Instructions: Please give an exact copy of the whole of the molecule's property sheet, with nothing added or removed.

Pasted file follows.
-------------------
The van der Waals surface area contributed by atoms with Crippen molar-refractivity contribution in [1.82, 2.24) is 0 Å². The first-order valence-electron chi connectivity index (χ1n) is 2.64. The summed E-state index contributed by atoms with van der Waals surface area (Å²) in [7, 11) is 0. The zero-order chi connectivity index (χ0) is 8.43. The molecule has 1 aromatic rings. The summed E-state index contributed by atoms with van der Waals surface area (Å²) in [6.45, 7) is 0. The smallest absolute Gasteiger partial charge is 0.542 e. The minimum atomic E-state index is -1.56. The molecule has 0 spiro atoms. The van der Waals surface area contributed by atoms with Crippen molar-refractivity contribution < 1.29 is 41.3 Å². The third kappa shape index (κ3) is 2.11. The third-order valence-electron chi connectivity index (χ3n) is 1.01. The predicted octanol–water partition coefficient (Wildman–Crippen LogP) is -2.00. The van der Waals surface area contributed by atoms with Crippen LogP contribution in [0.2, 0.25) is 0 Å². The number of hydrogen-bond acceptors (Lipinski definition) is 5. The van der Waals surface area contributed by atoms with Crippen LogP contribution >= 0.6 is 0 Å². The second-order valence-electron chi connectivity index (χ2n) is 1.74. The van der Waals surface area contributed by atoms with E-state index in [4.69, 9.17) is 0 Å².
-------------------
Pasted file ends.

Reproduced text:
The van der Waals surface area contributed by atoms with Crippen molar-refractivity contribution in [1.82, 2.24) is 0 Å². The first-order valence-electron chi connectivity index (χ1n) is 2.64. The summed E-state index contributed by atoms with van der Waals surface area (Å²) in [7, 11) is 0. The zero-order chi connectivity index (χ0) is 8.43. The molecule has 1 aromatic rings. The summed E-state index contributed by atoms with van der Waals surface area (Å²) in [6.45, 7) is 0. The smallest absolute Gasteiger partial charge is 0.542 e. The minimum atomic E-state index is -1.56. The molecule has 0 spiro atoms. The van der Waals surface area contributed by atoms with Crippen molar-refractivity contribution < 1.29 is 41.3 Å². The third kappa shape index (κ3) is 2.11. The third-order valence-electron chi connectivity index (χ3n) is 1.01. The predicted octanol–water partition coefficient (Wildman–Crippen LogP) is -2.00. The van der Waals surface area contributed by atoms with Crippen LogP contribution in [0.2, 0.25) is 0 Å². The number of hydrogen-bond acceptors (Lipinski definition) is 5. The van der Waals surface area contributed by atoms with Crippen LogP contribution >= 0.6 is 0 Å². The second-order valence-electron chi connectivity index (χ2n) is 1.74. The van der Waals surface area contributed by atoms with E-state index in [4.69, 9.17) is 0 Å².